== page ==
Graphic illustration of danger on our roads
An island artist has created a poster as a vivid reminder of the risks of dangerous driving.
Russell Eddy said that people would only take notice of the dangers out there if the message was stark.
The charcoal and acrylic work features a row of black crosses on the side of the road with the front cross in white with RIP written on it.
Mr Eddy, a retired architect, said the poster was designed to make viewers ask themselves whether they might be the next fatality on the roads — or the cause of someone else’s death.
Mr Eddy said: “We get the paper every day and you see these photos of accidents and details of deaths but do the people take any notice?
“My idea with this is it is vivid and if you see something vivid then you will remember it rather than read about a couple of accidents and then turn the page.
“The idea came years ago when I was in high school — I did a painting similar to it and the teacher was so impressed he wanted me to go into commercial art.
“Now I am trying to portray a bunch of crosses to ask ‘are you next?’ or ‘If I am not next have I caused someone else to be next?’
Mr Eddy added: “I’m concerned about the dangerous driving on the roads — it is not just the speeding, it’s the dangerous driving. Some of these guys wait until a corner before they pass like it’s a game of chicken or something.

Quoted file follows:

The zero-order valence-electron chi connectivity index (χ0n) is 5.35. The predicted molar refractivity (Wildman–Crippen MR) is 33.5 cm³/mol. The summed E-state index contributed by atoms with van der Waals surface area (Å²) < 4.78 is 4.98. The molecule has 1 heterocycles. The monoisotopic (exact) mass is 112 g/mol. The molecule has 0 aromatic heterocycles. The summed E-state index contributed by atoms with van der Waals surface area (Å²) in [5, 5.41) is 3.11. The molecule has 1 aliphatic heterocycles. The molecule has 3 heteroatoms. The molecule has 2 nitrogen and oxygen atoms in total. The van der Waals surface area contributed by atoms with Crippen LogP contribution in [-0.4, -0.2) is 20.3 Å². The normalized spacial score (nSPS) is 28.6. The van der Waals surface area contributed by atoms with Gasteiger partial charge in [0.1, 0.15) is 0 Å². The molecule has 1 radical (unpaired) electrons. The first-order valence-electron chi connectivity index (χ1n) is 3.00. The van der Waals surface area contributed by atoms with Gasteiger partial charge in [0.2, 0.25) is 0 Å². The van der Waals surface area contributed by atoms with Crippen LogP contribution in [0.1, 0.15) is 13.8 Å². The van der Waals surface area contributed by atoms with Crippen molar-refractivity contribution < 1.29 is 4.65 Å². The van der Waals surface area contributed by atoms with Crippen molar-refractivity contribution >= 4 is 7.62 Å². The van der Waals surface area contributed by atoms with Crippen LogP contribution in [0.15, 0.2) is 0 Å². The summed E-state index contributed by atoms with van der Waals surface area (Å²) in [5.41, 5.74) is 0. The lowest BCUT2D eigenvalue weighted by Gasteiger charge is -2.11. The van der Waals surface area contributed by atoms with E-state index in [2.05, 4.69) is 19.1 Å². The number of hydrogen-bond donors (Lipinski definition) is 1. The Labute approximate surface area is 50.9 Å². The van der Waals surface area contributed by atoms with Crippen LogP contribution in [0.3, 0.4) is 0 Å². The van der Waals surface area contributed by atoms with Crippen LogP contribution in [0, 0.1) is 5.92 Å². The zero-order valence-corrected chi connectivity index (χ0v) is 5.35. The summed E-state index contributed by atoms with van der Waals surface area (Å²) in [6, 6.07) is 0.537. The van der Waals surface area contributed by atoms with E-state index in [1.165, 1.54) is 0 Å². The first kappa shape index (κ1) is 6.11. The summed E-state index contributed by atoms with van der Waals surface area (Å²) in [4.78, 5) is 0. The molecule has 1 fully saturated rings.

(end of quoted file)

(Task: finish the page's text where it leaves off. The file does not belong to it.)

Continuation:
“It seems to be getting worse. A lot of the speeding bikes over the years, small capacity bikes have got faster and faster.
“I think if they want to speed, why don’t they join the club where they can race — if they think they are that good go on the track and see how good they really are.”
Mr Eddy has tried to contact the Bermuda Road Safety Council to see if they would be interested in using the poster as part of a campaign.
David Minors, road safety officer at the Transport Control Department, said: “The BRSC is grateful to Mr Eddy and all other artists, musicians and singers who have reached out to be a part of the solution.
“We are considering all of their submissions and how best to work them into campaigns and awareness materials.”
Mr Eddy, who admitted he no longer felt safe using his own bike, added: “If the Bermuda Road Safety Council picked it up I think it could have an impact — if we have it on the roads it might slow people down. If it saves one live it is worth it.”
Mr Eddy said that the Government should use its massive majority to boost road safety.
He added: “The Government needs to forget re-election prospects and think of the people. Whatever a politician’s decision is — it is governed on what might happen at the next election.
“The present government has such a high majority that they could introduce legislation that might be unpopular but they could pass it and people would have to live with it.
“Personally I think there should be something like a $3,000 fine for dangerous driving and confiscation of the vehicle.
Mr Eddy said: “I think speed cameras are a really good idea, also roadside sobriety testing, and we need more training. It should be a bipartisan effort — politicians of both parties should get behind it.”
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